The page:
Blog Entry #7
My travels in Porto
Spaniards take their holidays seriously. Normally, in the States, if we have a national holiday in the middle of a week, we either have the one day off in the middle of the week, or they extend the weekend by moving the holiday to Monday. In Spain they wouldn't think to do this, instead with a holiday in the middle of the week—like Wednesday December 8the for example1--they extend the weekend prior or after it (in this case prior). They call this a puente or bridge. This weekend then, I took advantage of the puente and took off for the weekend to Porto, Portugal.
The adventure started innocently enough, with of course a delay.2 The gate next to me suddenly told its passengers that their flight had been moved to another gate, and soon they replaced that flight with another. The new flight, just as its passengers were told they were to board, was suddenly cancelled, igniting a series of groans and curses from the crowd. My flight was delayed as we were sitting on the tarmac awaiting clearance. I ended up arriving in Porto two hours late. The next day I came to find out that while I was in the air, every air traffic controller in Spain went on a wildcat strike, shutting down commercial airspace all over the Iberian peninsula.3 The next day, many flights were cancelled, and passengers were stranded all over Spain. The Prime Minister of Spain then declared a national emergency and militarized the airspace above Spain, forcing the air traffic controllers back to work on penalty of martial law. Now, normally, I would be proud of a labor struggle bringing an economy to a halt, but then I learned how much these little fuckers make: the average yearly salary is 200,000 euros, often doubled or tripled through overtime, with some controllers making over 800,000 Pounds.4 I was lucky to get out of Spain, and even luckier to make it to the wonderful city of Porto, which I got to thoroughly explore the next day.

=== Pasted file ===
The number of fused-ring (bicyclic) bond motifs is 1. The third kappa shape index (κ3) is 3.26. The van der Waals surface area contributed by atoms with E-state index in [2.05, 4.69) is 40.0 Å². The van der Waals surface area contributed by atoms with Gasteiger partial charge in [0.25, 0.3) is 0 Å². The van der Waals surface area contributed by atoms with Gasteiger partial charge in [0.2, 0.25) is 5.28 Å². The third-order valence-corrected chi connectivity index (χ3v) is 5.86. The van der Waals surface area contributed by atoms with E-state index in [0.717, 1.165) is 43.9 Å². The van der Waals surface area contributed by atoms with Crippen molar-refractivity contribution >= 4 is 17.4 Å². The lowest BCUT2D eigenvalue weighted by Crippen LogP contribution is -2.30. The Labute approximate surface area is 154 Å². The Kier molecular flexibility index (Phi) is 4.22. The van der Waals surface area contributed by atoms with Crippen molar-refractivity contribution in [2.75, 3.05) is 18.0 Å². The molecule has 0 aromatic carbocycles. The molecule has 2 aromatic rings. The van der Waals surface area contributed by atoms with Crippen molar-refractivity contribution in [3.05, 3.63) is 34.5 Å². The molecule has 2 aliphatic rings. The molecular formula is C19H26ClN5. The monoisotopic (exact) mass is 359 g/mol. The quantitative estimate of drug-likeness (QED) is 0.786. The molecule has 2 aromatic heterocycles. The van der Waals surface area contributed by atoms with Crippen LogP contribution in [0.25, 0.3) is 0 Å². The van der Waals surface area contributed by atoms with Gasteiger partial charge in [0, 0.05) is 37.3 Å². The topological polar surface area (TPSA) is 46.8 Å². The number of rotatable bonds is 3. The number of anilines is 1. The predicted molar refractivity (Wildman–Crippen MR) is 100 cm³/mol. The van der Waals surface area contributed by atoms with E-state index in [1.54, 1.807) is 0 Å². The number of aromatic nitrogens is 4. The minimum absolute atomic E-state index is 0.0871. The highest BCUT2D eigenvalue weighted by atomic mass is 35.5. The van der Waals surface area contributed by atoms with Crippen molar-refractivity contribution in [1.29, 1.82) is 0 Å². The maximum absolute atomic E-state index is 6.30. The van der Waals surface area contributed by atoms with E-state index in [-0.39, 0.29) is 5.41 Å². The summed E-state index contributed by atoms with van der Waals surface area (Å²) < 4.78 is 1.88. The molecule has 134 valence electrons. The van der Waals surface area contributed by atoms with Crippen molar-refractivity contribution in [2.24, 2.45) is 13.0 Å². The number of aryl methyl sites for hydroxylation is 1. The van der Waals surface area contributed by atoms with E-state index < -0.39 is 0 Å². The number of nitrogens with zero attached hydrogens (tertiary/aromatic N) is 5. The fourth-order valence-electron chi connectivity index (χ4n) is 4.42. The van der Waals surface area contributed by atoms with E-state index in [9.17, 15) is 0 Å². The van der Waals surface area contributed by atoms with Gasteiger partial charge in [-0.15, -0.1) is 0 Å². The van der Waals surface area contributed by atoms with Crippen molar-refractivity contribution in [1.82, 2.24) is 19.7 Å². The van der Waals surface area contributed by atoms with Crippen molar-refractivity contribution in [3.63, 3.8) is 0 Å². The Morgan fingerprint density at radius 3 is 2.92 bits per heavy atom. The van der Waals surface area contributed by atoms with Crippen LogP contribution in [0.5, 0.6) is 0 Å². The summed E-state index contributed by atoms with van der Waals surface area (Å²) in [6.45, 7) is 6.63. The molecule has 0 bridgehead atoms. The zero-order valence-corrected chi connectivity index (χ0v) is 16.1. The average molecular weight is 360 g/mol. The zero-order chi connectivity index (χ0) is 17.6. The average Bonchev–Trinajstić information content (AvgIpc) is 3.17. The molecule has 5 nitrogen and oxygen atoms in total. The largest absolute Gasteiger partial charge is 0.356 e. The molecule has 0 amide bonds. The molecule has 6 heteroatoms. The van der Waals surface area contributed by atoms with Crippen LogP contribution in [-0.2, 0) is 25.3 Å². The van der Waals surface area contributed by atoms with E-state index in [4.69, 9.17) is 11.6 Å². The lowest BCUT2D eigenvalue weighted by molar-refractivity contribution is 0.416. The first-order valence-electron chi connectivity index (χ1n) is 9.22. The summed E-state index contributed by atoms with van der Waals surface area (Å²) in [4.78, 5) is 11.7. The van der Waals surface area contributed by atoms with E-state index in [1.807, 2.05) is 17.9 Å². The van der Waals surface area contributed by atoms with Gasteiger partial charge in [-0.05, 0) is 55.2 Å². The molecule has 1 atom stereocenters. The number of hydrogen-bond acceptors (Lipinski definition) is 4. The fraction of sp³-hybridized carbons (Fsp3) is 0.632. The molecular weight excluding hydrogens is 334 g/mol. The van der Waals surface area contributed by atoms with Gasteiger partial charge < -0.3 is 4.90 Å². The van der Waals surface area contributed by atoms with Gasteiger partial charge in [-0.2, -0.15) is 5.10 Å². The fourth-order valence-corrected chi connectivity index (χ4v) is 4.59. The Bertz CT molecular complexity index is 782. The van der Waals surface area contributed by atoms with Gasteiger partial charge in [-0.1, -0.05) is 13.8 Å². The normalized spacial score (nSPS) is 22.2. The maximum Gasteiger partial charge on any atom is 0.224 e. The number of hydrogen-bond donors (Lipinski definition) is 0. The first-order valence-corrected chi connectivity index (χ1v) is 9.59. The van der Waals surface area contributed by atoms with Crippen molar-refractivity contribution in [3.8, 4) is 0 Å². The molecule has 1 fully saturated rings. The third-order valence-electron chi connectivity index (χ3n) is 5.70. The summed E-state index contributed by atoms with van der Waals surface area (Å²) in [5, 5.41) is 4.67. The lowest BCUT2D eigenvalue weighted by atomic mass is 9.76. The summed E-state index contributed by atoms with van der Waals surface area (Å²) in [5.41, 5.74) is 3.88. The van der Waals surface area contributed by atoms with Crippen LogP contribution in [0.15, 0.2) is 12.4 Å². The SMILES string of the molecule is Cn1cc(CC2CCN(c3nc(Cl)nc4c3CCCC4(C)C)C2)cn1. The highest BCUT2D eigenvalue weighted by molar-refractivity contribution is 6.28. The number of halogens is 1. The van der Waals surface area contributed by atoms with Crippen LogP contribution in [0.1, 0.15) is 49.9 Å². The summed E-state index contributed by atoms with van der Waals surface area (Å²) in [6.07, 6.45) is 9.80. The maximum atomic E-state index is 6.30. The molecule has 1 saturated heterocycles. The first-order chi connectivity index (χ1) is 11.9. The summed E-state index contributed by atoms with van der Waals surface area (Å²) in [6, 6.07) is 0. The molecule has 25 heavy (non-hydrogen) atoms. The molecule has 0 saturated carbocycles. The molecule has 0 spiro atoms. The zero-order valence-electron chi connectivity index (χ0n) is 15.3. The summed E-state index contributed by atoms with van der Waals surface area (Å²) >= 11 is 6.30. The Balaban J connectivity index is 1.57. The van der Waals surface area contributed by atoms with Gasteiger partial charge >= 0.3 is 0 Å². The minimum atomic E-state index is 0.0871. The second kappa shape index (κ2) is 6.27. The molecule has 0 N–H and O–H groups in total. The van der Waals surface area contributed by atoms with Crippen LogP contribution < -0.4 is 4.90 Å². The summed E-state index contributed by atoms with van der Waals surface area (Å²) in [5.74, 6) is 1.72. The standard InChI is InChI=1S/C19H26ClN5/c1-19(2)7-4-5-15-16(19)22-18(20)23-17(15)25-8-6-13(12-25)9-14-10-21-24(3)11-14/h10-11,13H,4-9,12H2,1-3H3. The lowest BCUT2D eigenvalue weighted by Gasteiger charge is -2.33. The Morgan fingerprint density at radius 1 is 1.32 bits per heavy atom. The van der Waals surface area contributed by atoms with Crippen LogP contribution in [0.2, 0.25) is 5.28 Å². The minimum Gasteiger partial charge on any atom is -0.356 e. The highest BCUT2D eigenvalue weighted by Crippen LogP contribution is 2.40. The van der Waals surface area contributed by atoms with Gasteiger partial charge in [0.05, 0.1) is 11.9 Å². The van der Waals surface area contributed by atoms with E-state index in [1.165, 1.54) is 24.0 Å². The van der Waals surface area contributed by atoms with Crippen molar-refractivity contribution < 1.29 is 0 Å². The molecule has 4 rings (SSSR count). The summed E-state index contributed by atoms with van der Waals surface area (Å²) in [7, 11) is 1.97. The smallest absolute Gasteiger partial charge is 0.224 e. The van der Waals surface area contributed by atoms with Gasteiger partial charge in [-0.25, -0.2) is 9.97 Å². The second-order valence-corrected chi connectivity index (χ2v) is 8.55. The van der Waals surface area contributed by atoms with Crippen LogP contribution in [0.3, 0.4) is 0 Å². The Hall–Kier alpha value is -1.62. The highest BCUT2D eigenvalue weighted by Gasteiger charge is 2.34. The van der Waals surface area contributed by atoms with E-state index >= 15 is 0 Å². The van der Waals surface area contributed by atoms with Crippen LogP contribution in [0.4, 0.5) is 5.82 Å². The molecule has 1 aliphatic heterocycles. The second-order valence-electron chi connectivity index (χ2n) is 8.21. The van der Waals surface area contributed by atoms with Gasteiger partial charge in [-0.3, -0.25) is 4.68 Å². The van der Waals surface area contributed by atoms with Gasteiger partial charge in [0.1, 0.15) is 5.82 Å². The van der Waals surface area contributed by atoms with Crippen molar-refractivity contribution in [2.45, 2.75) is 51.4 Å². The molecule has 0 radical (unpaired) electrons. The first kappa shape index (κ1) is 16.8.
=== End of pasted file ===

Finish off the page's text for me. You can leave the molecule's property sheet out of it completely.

In Porto, I had my first experience with the wonderful couchsurfing.org, a website designed by travelers for travelers, helping strangers connect and find places to stay wherever they may be traveling. Now, I've hosted others before, and informally couchsurfed with friends of mine, but this was my first time traveling with the website, and I was lucky enough to meet and stay with a variety of interesting people. I knew my first host through a CS meet up here in Madrid, and then I was pawned off to another CS-er who lived in a wonderful little apartment overlooking the river and Ponte Luis I.
On Saturday, I got to meet a couchsurfer named Fernando who absolutely floored me. Fernando is a 62 year old short Portuguese man. He's retired, and his children and grandchildren are spread out all over Portugal. He gets to travel the world without leaving the comfort of his own home by hosting and meeting as many visitors to Porto as he humanly can. Fernando has hosted close to 1000 couchsurfers in two years (he was, unfortunately, unable to host me). Fernando loves giving tours of his home town, and the Saturday I met up with him was no exception. Starting early in the morning, Fernando toured me and an Italian traveller named Umberto all around the city, tiring us (youngsters) out! This guy was a machine of walking and talking. I hope I'm as energetic and spry at that age.
The best part about Fernando was the serious of jokes he kept throwing out for conversation pieces. His particular favorite was:
“Porto is a great city for womens drivers, people see them driving, and get out of the way! Empty streets everywhere for the woman driver!” and of course, when one of the females on the tour retorted, “but what happens if there's an accident and a man drives?” Fernando's immortal response: “He was probably thinking of woman...”5
The best joke he had was about souther Portuguese folks: “We're not all perfect, us portuguese. In the south, they so lazy, it take six people for them to make the sex! Two to do it, and four to shake the bed!”
Fernando reminded me of my Dad (I know you're reading this, viejo), and he took us all over the city, including to a free wine tasting tour at a port cellar where they make the world famous port wine (sweet dessert wine). The tour lasted 9 hours without stopping, and I'm really glad I got my ass out of bed early enough to catch it, because I feel like I really got a feel for the city.
Saturday night proved to me how awesome Portugal really is, with bars charging 1 euro for beer, and its not even happy hour! Its definitely a city worth checking out, and I hope that whoever reads this gets the chance to visit someday!
That's all I have to talk about for now, sorry for the space between posts, but I'd rather write about important things than about mundanities.
1Not sure what the holiday is, some religious crap.
2For those of you unfamiliar with discount travel in Europe, I flew RyanAir---The Ikea of the Skies...except without the, you know, durability or usefulness. They pack you into the plane like sardines, inspect every inch of your luggage to make sure its not too large, and charge you whatever they can for whatever little bullshit service they can charge you. I firmly believe these people are given a quota of passengers they have to fuck over every flight through some absurd technicality.
5Not that I condone this kinda joking, but c'mon, its cute! Derivations of this joke were repeated about every half hour...